PNS Daily Newscast - February 17, 2020 

44 Americans infected, but not all show signs of coronavirus illness; and many NC counties declare themselves 'Second Amendment sanctuaries.'

2020Talks - February 17, 2020 

Nevada's experiment with early caucusing is underway until tomorrow. Some candidates plus some Nevada Culinary Workers Union Local 226 members oppose Medicare for All, but Vermont Sen. Bernie Sanders defends it, with a study just published making the case for it.

Ohio Jobs and Services on the Line with Stimulus Compromise

February 12, 2009

Cleveland, OH – Social service providers say the compromise lawmakers reached Wednesday on the stimulus bill won’t be enough to help Ohio’s most-vulnerable citizens. The new deal offers much less money than the version approved in the house, leaving out $25 billion in discretionary funding for states the House had passed.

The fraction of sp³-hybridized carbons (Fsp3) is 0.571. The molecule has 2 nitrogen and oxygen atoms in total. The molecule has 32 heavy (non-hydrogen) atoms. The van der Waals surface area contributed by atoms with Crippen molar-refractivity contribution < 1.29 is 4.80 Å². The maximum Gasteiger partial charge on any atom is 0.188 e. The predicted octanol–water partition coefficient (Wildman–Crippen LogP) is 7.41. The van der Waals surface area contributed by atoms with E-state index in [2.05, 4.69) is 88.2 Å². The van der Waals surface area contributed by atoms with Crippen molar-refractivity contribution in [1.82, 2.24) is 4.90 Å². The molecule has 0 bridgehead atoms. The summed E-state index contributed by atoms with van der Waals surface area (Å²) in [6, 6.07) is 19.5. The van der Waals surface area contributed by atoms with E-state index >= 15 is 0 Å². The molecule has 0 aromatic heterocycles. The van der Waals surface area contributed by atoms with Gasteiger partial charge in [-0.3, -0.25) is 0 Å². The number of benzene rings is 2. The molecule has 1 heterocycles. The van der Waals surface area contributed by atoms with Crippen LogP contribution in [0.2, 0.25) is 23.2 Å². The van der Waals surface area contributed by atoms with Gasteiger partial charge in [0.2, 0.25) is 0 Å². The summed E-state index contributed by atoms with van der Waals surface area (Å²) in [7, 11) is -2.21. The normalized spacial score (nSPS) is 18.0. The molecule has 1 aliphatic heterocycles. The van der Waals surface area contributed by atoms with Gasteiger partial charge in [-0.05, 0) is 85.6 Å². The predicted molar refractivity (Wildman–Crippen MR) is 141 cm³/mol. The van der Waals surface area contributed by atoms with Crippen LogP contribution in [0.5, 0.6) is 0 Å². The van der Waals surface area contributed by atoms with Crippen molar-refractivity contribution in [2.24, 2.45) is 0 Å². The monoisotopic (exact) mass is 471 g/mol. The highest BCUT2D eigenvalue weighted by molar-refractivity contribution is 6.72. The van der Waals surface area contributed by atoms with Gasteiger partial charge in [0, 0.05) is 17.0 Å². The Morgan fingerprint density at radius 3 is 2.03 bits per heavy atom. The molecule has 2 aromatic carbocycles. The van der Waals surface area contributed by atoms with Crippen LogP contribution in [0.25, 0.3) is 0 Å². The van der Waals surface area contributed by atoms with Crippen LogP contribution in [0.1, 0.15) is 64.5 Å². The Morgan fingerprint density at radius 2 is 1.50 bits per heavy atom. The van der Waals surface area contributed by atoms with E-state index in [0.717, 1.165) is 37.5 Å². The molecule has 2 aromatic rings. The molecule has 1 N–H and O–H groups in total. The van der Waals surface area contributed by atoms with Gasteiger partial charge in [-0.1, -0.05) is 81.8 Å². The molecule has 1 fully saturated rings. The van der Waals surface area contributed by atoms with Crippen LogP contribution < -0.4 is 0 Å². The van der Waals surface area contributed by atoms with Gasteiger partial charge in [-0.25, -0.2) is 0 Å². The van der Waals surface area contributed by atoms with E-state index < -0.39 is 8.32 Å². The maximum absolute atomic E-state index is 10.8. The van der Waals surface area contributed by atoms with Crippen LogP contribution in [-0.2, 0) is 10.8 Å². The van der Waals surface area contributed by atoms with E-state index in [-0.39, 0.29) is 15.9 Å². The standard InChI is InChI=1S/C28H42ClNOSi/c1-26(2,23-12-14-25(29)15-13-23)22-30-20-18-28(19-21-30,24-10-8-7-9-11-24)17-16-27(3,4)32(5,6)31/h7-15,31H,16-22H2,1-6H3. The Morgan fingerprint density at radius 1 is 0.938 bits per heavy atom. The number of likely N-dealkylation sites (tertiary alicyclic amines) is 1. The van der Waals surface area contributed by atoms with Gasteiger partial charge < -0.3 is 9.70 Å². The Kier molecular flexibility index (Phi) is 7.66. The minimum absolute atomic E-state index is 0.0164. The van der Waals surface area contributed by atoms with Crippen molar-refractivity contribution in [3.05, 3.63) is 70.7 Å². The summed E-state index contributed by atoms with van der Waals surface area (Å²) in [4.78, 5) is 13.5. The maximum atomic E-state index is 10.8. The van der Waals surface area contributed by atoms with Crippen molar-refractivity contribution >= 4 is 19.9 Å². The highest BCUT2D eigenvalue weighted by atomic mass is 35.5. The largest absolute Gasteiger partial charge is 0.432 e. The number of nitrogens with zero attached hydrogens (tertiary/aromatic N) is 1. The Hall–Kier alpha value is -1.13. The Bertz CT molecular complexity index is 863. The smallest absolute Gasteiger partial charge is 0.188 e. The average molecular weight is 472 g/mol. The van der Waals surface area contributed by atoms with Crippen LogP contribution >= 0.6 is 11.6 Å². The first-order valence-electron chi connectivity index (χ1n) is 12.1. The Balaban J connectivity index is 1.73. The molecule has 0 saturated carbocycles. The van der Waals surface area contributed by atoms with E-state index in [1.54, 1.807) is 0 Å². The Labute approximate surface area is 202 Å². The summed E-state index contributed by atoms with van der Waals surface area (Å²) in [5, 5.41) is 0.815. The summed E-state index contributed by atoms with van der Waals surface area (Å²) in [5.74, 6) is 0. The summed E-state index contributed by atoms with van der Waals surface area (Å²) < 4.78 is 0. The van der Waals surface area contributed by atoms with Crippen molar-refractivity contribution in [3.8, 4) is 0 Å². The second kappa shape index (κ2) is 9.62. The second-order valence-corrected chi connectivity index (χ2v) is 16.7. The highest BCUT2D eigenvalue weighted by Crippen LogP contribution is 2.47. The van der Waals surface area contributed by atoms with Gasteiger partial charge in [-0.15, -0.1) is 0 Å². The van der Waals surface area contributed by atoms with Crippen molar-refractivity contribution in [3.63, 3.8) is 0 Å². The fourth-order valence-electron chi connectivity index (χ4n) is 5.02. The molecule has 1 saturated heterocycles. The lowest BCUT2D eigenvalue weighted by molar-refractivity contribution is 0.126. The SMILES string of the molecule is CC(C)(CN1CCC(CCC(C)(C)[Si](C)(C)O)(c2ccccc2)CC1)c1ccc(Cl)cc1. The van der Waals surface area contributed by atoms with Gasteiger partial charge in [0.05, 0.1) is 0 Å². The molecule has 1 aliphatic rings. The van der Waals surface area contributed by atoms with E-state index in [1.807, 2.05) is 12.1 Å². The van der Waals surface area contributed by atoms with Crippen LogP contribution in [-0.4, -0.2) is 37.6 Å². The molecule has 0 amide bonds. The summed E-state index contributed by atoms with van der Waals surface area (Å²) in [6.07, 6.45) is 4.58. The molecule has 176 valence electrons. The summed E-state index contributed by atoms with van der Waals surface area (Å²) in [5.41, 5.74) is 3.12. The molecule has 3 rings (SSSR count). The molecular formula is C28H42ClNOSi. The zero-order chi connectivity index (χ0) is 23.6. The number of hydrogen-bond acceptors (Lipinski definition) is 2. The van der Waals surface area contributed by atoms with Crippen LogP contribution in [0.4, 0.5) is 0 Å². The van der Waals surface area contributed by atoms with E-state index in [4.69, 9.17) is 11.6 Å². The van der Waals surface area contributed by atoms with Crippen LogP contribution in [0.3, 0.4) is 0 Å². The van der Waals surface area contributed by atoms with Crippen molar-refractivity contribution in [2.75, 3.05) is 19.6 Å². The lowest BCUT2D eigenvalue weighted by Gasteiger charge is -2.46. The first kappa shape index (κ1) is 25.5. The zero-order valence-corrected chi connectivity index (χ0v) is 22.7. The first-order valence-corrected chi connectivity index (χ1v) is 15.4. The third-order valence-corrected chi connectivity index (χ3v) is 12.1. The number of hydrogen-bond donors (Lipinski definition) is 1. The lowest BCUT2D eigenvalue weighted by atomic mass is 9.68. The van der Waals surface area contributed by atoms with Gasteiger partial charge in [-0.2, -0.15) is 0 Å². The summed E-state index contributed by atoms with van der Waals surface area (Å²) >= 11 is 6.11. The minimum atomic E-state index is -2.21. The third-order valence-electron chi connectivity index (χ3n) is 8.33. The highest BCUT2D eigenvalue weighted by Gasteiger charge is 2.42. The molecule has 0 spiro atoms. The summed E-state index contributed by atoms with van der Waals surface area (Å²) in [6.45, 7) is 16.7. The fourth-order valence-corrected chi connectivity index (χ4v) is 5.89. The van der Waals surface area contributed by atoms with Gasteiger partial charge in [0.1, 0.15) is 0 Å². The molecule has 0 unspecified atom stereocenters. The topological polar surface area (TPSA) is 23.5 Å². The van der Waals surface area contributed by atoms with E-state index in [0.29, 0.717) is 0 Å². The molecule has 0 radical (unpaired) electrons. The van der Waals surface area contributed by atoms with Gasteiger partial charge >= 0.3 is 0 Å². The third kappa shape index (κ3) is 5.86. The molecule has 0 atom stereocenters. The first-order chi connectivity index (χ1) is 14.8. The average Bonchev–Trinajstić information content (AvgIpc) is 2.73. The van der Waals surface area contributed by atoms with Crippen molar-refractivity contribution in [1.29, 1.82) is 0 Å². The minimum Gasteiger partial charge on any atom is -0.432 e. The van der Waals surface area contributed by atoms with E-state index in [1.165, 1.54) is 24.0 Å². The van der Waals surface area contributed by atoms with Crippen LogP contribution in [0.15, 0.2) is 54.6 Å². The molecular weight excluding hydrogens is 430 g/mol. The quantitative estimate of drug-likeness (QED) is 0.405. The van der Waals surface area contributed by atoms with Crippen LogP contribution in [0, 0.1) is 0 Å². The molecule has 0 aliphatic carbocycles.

Co-chair of the Campaign to Protect Ohio’s Future, Gayle Channing-Tenenbaum, says that’s money Ohio needs for children, seniors and others who depend on social services.

"In Ohio, it would mean about a billion to a billion-two in services that would be lost if we don’t get these dollars put back in."

Supporters of the compromise say it's a good middle ground that creates more jobs than the original Senate bill. But Channing-Tenenbaum says that won't be the case here in Ohio.

"Without these dollars, we will be cutting more jobs in this economy where we're already losing jobs. So, we estimate somewhere between 9,000 and 12,000 jobs will also be lost."

These funds are needed to help those who can’t protect themselves, according to Bill Denihan, CEO of the Cuyahoga County Mental Health Board.

"The children don’t have that advocacy that adults have to protect them. So, we’ve got protect them and hope that greater minds look at the urgency we have."

The House could consider the bill as early as today and the Senate Friday.

Mary Kuhlman, Public News Service - OH